In Benin, women cotton growers embrace organic agriculture

Woman farmer in her field, Benin.
Women farmers in their fields. Photo: Giacomo Pirozzi for UNDP Benin

Each year, on average, Benin produces 220,000 tons of cotton, representing 45 percent of its fiscal income and 13 percent of its Gross National Product. Yet, in the northern municipality of Banikoara - Benin’s top cotton-producing region - the excessive use of chemical fertilizers by some cotton growers has contributed to the soil’s increased infertility. Other growers have insufficient income to buy seeds and fertilizers.

Mama Sambo Bapa, for her part, produces high quality organic cotton which  allows her to both restore degraded soil without having to endure long periods of fallowness, and be financially self-sufficient.

Highlights

  • Cotton is the main agricultural export in Benin. Farmers in Banikoara use approximately 80 percent of the chemical fertilizers and 90 percent of the imported pesticides in the country.
  • The cost of normal cotton production is five times higher than that of organic cotton.
  • In 3 years, the project has allowed the restoration of 250 hectares of degraded land and close to 1000 cotton growers saw their yield triple.

“As a woman, I was never able to work more than 0.25 hectares, but thanks to the loans to buy seeds and labor, I was able to sow half a hectare, which allowed me to earn US$205 in a single harvest,” she says.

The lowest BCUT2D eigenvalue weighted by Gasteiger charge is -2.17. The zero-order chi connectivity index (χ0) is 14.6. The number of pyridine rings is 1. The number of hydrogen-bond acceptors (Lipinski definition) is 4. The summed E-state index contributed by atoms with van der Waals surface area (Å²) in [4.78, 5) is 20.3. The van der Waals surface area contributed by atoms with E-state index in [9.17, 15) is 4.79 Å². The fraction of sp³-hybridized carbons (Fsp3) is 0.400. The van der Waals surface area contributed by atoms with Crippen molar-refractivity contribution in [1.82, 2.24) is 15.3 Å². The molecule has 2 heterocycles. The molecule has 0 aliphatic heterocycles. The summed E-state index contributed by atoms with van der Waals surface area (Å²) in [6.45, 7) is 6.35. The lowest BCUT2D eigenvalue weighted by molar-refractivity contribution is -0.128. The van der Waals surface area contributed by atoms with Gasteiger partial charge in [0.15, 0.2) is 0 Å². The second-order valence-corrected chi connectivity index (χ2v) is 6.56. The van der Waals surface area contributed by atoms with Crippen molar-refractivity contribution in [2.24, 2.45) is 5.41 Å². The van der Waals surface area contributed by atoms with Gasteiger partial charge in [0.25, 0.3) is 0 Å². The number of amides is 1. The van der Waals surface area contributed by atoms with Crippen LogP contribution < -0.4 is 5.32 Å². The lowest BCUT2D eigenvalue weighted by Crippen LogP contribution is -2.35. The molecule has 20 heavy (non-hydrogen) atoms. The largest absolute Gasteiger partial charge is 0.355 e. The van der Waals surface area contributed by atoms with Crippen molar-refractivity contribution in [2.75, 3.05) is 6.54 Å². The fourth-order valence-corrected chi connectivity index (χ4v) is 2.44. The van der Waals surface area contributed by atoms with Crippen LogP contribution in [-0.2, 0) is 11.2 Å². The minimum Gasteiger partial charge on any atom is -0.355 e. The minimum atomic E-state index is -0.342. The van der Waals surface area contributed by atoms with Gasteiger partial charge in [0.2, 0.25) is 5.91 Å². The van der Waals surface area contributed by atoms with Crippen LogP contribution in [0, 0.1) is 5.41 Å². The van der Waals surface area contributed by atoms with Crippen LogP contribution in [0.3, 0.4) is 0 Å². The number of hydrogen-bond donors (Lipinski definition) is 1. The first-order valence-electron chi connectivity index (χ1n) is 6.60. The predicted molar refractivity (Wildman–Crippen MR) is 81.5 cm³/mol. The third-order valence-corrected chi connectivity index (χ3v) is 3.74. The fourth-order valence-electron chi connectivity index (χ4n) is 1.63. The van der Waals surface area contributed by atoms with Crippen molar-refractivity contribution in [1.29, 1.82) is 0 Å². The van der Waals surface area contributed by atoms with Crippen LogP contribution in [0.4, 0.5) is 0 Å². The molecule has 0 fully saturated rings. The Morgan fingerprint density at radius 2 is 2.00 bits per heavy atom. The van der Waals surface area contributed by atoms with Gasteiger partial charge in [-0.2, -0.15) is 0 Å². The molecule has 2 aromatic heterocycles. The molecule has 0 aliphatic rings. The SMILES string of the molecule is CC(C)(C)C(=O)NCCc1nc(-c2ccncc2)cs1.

The promotion of organic cotton cultivation is an initiative of the Association of Courageous and Active Women (AFVA), a woman’s NGO that works in the villages of Banikoara, where agricultural output has been steadily decreasing. In 2010, the United Nations Development Programme (UNDP) gave a helping hand to the initiative and provided more than US$30,000 in technical support and financing through the Global Environment Facility Small Grants Programme.

This contribution allowed women cotton growers to increase their agricultural output and boost their incomes. To protect their fields against pests, the women use a bio-pesticide, which they prepare themselves. They also fertilize the soil organically, helping maintain the soil.

In three years, close to 1000 organic farmers in Banikoara saw their cotton yield triple and 250 hectares of degraded land restored. Additionally, the women have received training in the diversifying their  agricultural activities, transforming  their products and improving their packaging.

With the revenues Mama Sambo Bapa earned selling cotton, she was able to invest in a small business selling cheese and soy. "I bought livestock, and the animals represent my savings," she explains.

The success of the women supported by AFVA is creating a lot of interest in neighboring municipalities, which conducted exchange visits to learn from this experience.

by Elsie Assogba